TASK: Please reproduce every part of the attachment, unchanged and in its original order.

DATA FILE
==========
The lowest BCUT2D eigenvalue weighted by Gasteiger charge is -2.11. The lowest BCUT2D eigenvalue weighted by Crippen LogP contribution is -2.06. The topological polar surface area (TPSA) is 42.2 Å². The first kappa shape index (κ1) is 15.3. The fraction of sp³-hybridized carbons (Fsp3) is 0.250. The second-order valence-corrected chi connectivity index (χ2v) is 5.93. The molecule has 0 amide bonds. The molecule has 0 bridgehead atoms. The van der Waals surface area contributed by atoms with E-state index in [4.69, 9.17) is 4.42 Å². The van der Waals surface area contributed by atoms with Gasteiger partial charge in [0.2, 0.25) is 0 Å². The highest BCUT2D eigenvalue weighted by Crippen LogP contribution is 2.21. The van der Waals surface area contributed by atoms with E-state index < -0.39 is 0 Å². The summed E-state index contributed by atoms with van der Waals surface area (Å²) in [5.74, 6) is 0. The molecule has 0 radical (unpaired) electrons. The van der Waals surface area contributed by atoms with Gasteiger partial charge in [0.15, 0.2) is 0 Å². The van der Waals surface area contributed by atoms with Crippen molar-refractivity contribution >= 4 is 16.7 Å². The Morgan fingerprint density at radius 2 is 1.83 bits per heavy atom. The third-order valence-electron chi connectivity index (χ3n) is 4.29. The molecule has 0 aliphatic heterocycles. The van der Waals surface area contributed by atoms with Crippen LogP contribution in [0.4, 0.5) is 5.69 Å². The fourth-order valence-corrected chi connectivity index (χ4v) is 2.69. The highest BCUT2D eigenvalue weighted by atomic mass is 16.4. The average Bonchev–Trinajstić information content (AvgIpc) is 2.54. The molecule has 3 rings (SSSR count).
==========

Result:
The lowest BCUT2D eigenvalue weighted by Gasteiger charge is -2.11. The lowest BCUT2D eigenvalue weighted by Crippen LogP contribution is -2.06. The topological polar surface area (TPSA) is 42.2 Å². The first kappa shape index (κ1) is 15.3. The fraction of sp³-hybridized carbons (Fsp3) is 0.250. The second-order valence-corrected chi connectivity index (χ2v) is 5.93. The molecule has 0 amide bonds. The molecule has 0 bridgehead atoms. The van der Waals surface area contributed by atoms with E-state index in [4.69, 9.17) is 4.42 Å². The van der Waals surface area contributed by atoms with Gasteiger partial charge in [0.2, 0.25) is 0 Å². The highest BCUT2D eigenvalue weighted by Crippen LogP contribution is 2.21. The van der Waals surface area contributed by atoms with E-state index < -0.39 is 0 Å². The summed E-state index contributed by atoms with van der Waals surface area (Å²) in [5.74, 6) is 0. The molecule has 0 radical (unpaired) electrons. The van der Waals surface area contributed by atoms with Gasteiger partial charge in [0.15, 0.2) is 0 Å². The van der Waals surface area contributed by atoms with Crippen molar-refractivity contribution >= 4 is 16.7 Å². The Morgan fingerprint density at radius 2 is 1.83 bits per heavy atom. The third-order valence-electron chi connectivity index (χ3n) is 4.29. The molecule has 0 aliphatic heterocycles. The van der Waals surface area contributed by atoms with Crippen LogP contribution in [0.4, 0.5) is 5.69 Å². The fourth-order valence-corrected chi connectivity index (χ4v) is 2.69. The highest BCUT2D eigenvalue weighted by atomic mass is 16.4. The average Bonchev–Trinajstić information content (AvgIpc) is 2.54. The molecule has 3 rings (SSSR count).